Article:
Patricia Greenfield, a psychological scientist at the University of California in Los Angeles, used a tool called the Google Ngram Viewer to scan more than 1 million books. Her findings, which were published in Psychological Science, show that there has been a distinct rise in more individualistic words such as “choose,” “get,” “feel,” “unique,” “individual” and “self” and a decrease in community-focused words such as “obliged,” “give,” “act,” “obedience,” “authority,” “pray” and “belong.” This shows that the “problem” reaches far beyond our phones.
At the same time as we get more self-centered, we also become more and more afraid of missing out of something that is happening beyond the screen.
FoMO or YoMO – You have a choice
Given the very personal nature of our mobile phones, how we use them elicits various feelings.
In general, humans have a universal need to connect with others, especially those they care deeply about. This coupled with mass market adoption of smartphones means that social engagement via phones has become mainstream. We want to engage. With everyone. Everywhere. Anywhere.
But this comes at a cost.
The fear of missing out (FoMO)
The fear of Missing out has been descibed as “a pervasive apprehension that others might be having rewarding experiences from which one is absent”. This social anxiety is characterized by “a desire to stay continually connected with what others are doing”.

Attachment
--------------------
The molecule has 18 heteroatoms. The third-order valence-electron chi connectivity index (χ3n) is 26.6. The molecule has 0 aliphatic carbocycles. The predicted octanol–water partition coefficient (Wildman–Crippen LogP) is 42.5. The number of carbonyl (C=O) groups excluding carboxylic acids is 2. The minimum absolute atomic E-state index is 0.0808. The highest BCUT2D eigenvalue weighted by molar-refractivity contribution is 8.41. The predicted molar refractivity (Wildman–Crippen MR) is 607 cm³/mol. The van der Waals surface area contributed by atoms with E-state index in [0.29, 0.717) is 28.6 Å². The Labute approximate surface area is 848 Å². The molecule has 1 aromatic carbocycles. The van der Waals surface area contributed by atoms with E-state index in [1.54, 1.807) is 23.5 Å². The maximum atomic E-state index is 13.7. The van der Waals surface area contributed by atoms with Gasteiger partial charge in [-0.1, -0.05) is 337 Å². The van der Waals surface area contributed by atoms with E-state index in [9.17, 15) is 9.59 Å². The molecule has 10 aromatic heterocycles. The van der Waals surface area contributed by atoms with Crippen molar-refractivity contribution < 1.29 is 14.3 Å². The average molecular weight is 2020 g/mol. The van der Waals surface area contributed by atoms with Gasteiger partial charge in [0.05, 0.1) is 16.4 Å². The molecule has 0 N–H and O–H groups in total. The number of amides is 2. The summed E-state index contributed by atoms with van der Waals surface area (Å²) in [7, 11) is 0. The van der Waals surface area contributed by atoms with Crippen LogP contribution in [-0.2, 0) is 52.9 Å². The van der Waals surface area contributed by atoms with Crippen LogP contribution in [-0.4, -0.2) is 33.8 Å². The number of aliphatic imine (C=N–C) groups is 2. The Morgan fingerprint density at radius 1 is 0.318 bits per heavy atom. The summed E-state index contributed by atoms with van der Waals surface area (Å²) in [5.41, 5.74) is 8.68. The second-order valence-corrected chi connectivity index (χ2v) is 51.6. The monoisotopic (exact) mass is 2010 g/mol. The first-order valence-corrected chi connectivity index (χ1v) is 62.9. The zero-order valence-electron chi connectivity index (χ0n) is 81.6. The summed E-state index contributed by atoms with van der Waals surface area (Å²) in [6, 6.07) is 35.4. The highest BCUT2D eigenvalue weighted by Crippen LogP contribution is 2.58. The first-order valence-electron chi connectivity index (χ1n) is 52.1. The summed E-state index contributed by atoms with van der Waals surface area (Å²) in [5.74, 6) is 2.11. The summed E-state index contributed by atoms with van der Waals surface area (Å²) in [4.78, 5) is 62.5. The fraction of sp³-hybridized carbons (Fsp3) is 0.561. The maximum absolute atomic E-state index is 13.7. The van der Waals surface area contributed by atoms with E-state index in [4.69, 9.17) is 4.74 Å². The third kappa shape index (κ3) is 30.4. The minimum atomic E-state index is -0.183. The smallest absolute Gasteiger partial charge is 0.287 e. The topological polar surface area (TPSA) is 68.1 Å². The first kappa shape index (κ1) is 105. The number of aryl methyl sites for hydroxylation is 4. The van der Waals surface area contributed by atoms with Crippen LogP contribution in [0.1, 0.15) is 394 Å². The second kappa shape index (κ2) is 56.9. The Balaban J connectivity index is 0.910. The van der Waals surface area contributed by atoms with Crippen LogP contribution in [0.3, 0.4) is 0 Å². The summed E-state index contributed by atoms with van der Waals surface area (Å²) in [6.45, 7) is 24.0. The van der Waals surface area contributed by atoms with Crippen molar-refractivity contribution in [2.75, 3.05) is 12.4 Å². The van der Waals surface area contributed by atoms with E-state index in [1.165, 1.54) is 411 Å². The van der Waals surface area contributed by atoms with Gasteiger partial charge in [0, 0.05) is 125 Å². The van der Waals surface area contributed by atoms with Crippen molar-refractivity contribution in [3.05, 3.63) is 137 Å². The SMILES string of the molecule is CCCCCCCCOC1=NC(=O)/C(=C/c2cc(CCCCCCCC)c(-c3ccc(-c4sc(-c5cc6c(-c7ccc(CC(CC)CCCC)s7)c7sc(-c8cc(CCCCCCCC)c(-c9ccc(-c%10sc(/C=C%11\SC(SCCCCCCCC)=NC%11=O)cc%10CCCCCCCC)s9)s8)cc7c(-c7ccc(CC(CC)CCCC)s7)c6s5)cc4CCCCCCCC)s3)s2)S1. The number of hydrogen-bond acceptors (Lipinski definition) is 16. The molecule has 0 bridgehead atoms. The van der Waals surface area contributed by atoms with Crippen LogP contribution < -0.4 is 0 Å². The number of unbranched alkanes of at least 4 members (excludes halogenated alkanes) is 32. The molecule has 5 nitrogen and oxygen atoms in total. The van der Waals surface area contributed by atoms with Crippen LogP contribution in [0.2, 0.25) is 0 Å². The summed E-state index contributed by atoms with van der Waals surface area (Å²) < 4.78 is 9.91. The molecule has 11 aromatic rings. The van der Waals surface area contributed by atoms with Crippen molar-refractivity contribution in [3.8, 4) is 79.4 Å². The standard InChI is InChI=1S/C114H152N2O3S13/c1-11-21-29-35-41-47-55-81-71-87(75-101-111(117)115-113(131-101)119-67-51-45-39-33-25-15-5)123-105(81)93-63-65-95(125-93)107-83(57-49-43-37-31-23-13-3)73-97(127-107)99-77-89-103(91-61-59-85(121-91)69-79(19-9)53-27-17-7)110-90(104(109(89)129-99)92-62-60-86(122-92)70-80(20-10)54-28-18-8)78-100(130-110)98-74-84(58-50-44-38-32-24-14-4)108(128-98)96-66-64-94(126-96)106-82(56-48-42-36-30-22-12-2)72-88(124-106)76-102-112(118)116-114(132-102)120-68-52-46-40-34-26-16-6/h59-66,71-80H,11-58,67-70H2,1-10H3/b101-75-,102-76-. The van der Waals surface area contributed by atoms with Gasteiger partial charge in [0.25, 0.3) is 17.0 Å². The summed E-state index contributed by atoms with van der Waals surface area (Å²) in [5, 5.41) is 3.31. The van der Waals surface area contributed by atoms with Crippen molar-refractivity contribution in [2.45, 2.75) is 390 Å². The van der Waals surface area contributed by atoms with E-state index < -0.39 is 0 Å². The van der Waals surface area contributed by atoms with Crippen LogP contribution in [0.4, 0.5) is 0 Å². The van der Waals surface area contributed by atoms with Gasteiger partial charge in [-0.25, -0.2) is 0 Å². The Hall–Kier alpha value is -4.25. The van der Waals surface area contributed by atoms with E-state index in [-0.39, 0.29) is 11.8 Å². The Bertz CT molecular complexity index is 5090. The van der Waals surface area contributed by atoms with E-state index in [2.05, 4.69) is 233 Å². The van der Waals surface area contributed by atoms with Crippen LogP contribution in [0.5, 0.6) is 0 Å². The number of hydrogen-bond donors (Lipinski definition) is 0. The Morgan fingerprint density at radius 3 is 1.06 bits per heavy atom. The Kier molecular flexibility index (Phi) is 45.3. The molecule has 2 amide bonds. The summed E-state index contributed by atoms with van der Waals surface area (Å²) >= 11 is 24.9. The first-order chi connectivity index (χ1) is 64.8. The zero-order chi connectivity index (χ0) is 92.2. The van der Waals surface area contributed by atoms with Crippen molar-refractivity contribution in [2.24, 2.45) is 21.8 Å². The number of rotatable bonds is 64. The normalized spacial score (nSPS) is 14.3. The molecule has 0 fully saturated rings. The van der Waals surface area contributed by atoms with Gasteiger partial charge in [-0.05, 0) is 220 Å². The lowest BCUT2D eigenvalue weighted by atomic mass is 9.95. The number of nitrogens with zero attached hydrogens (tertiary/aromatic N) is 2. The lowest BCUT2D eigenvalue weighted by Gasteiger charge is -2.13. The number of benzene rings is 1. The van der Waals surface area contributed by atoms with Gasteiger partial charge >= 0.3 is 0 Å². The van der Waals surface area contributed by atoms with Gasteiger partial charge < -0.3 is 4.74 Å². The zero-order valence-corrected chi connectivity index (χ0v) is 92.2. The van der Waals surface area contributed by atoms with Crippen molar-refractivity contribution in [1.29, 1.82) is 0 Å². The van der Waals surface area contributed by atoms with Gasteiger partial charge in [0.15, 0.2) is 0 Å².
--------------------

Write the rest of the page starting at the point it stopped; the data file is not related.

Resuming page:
At its core, FoMO is all about survival. From a cultural-evolutionary perspective, we thrive when we’re participating in what our tribe is doing. There is a reason we say “following the crowd or herd”. This could have saved our lives when a preditor approached or we were at war. But at those times, we didn’t have a smartphone to call for help and the hazard was REAL.
I remember a recent incident when I was sitting in a coffee shop scrolling through my phone – just like everybody else around me. After a couple of food and travel pictures, I saw that one of my friends got engaged. My immediate reaction: I felt so pathetic to be “doing nothing with my life” while “everyone else” was living a more fulfilling life. Travellling to the most amazing destinations. Spending their time on beautiful beaches. Drinking ice-cold coconuts in the sun with their loved ones. Everyone seemed to live their lives to their fullest. Everyone but me.
The tragedy is that in exactly these moments when we feel bored or alone or tired, we crave to know what other people are doing. This might sound counterintuitive, but in a subconscious way, we’re trying to justify our own current situation.
What a lie we continue to tell ourselves when we compare a present moment of our timeline to a highlight in someone else’s!
We begin to create tension and anxiety within ourselves by assuming that the experiences other people are having are more joyous and complete than our own current situation.
The psychological research on FoMO shows us that habitually focusing on what others are doing as a patch to cure our own loneliness only pushes us further into anxiety and depression.
Social media is detrimental as it takes away our attention in the present moment, which is all we will ever have and what we will always be in charge of. We must constantly remind ourselves that social media is a glowing view of someone’s life. It’s not reality. Your timeline is an composition of highlight reels constantly seeking your approval.